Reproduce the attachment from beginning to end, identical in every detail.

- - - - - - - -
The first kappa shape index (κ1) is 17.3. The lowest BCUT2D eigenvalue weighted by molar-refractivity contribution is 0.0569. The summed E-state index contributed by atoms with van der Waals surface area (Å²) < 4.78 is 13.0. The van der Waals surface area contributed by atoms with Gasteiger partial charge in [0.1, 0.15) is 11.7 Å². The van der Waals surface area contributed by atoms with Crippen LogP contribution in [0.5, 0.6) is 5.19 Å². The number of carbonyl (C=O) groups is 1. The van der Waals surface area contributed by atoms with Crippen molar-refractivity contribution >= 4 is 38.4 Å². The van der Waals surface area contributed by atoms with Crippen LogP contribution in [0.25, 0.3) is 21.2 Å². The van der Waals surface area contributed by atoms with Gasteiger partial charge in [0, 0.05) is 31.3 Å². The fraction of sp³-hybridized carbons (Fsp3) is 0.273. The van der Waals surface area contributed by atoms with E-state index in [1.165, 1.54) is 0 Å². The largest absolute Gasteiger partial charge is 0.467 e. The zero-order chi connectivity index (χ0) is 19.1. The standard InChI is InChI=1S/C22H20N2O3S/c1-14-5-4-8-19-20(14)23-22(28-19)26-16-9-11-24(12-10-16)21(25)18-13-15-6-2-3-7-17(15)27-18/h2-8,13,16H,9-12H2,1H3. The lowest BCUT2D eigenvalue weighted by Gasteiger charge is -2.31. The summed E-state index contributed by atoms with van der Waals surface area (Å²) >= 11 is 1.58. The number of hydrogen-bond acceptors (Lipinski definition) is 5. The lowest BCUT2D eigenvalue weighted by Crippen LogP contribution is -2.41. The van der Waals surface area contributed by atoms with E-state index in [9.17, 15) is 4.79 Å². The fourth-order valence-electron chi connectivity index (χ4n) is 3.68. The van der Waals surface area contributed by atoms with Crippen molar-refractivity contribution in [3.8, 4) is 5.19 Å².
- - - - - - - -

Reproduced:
The first kappa shape index (κ1) is 17.3. The lowest BCUT2D eigenvalue weighted by molar-refractivity contribution is 0.0569. The summed E-state index contributed by atoms with van der Waals surface area (Å²) < 4.78 is 13.0. The van der Waals surface area contributed by atoms with Gasteiger partial charge in [0.1, 0.15) is 11.7 Å². The van der Waals surface area contributed by atoms with Crippen LogP contribution in [0.5, 0.6) is 5.19 Å². The number of carbonyl (C=O) groups is 1. The van der Waals surface area contributed by atoms with Crippen molar-refractivity contribution >= 4 is 38.4 Å². The van der Waals surface area contributed by atoms with Crippen LogP contribution in [0.25, 0.3) is 21.2 Å². The van der Waals surface area contributed by atoms with Gasteiger partial charge in [0, 0.05) is 31.3 Å². The fraction of sp³-hybridized carbons (Fsp3) is 0.273. The van der Waals surface area contributed by atoms with E-state index in [1.165, 1.54) is 0 Å². The largest absolute Gasteiger partial charge is 0.467 e. The zero-order chi connectivity index (χ0) is 19.1. The standard InChI is InChI=1S/C22H20N2O3S/c1-14-5-4-8-19-20(14)23-22(28-19)26-16-9-11-24(12-10-16)21(25)18-13-15-6-2-3-7-17(15)27-18/h2-8,13,16H,9-12H2,1H3. The lowest BCUT2D eigenvalue weighted by Gasteiger charge is -2.31. The summed E-state index contributed by atoms with van der Waals surface area (Å²) >= 11 is 1.58. The number of hydrogen-bond acceptors (Lipinski definition) is 5. The lowest BCUT2D eigenvalue weighted by Crippen LogP contribution is -2.41. The van der Waals surface area contributed by atoms with E-state index in [9.17, 15) is 4.79 Å². The fourth-order valence-electron chi connectivity index (χ4n) is 3.68. The van der Waals surface area contributed by atoms with Crippen molar-refractivity contribution in [3.8, 4) is 5.19 Å².